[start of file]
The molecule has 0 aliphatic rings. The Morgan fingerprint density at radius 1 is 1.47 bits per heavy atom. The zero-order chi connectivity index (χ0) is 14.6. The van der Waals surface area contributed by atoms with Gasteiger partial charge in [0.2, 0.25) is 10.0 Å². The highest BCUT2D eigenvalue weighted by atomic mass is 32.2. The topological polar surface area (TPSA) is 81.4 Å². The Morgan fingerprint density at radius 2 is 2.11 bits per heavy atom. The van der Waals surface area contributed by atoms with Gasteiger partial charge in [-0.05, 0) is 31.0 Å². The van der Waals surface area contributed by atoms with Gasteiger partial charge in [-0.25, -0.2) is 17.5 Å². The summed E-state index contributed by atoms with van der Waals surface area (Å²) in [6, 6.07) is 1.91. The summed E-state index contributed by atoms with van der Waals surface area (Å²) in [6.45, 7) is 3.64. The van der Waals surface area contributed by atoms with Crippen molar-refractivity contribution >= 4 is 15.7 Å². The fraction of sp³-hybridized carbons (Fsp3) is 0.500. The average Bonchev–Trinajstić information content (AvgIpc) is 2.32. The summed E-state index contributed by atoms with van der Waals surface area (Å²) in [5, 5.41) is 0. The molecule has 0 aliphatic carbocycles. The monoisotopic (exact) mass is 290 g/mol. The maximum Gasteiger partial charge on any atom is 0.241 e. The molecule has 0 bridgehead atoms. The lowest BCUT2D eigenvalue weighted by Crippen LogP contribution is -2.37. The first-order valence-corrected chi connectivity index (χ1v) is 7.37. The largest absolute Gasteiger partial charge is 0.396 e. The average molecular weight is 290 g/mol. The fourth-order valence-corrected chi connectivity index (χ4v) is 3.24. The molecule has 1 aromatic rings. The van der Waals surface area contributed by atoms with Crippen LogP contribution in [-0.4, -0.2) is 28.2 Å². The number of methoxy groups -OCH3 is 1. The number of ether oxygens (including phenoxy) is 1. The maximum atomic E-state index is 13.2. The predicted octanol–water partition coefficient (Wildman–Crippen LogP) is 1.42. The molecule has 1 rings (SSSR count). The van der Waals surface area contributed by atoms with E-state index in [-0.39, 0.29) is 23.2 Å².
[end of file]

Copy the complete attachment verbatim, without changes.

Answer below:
The molecule has 0 aliphatic rings. The Morgan fingerprint density at radius 1 is 1.47 bits per heavy atom. The zero-order chi connectivity index (χ0) is 14.6. The van der Waals surface area contributed by atoms with Gasteiger partial charge in [0.2, 0.25) is 10.0 Å². The highest BCUT2D eigenvalue weighted by atomic mass is 32.2. The topological polar surface area (TPSA) is 81.4 Å². The Morgan fingerprint density at radius 2 is 2.11 bits per heavy atom. The van der Waals surface area contributed by atoms with Gasteiger partial charge in [-0.05, 0) is 31.0 Å². The van der Waals surface area contributed by atoms with Gasteiger partial charge in [-0.25, -0.2) is 17.5 Å². The summed E-state index contributed by atoms with van der Waals surface area (Å²) in [6, 6.07) is 1.91. The summed E-state index contributed by atoms with van der Waals surface area (Å²) in [6.45, 7) is 3.64. The van der Waals surface area contributed by atoms with Crippen molar-refractivity contribution >= 4 is 15.7 Å². The fraction of sp³-hybridized carbons (Fsp3) is 0.500. The average Bonchev–Trinajstić information content (AvgIpc) is 2.32. The summed E-state index contributed by atoms with van der Waals surface area (Å²) in [5, 5.41) is 0. The molecule has 0 aliphatic carbocycles. The monoisotopic (exact) mass is 290 g/mol. The maximum Gasteiger partial charge on any atom is 0.241 e. The molecule has 0 bridgehead atoms. The lowest BCUT2D eigenvalue weighted by Crippen LogP contribution is -2.37. The first-order valence-corrected chi connectivity index (χ1v) is 7.37. The largest absolute Gasteiger partial charge is 0.396 e. The average molecular weight is 290 g/mol. The fourth-order valence-corrected chi connectivity index (χ4v) is 3.24. The molecule has 1 aromatic rings. The van der Waals surface area contributed by atoms with Crippen LogP contribution in [-0.4, -0.2) is 28.2 Å². The number of methoxy groups -OCH3 is 1. The number of ether oxygens (including phenoxy) is 1. The maximum atomic E-state index is 13.2. The predicted octanol–water partition coefficient (Wildman–Crippen LogP) is 1.42. The molecule has 1 rings (SSSR count). The van der Waals surface area contributed by atoms with E-state index in [-0.39, 0.29) is 23.2 Å².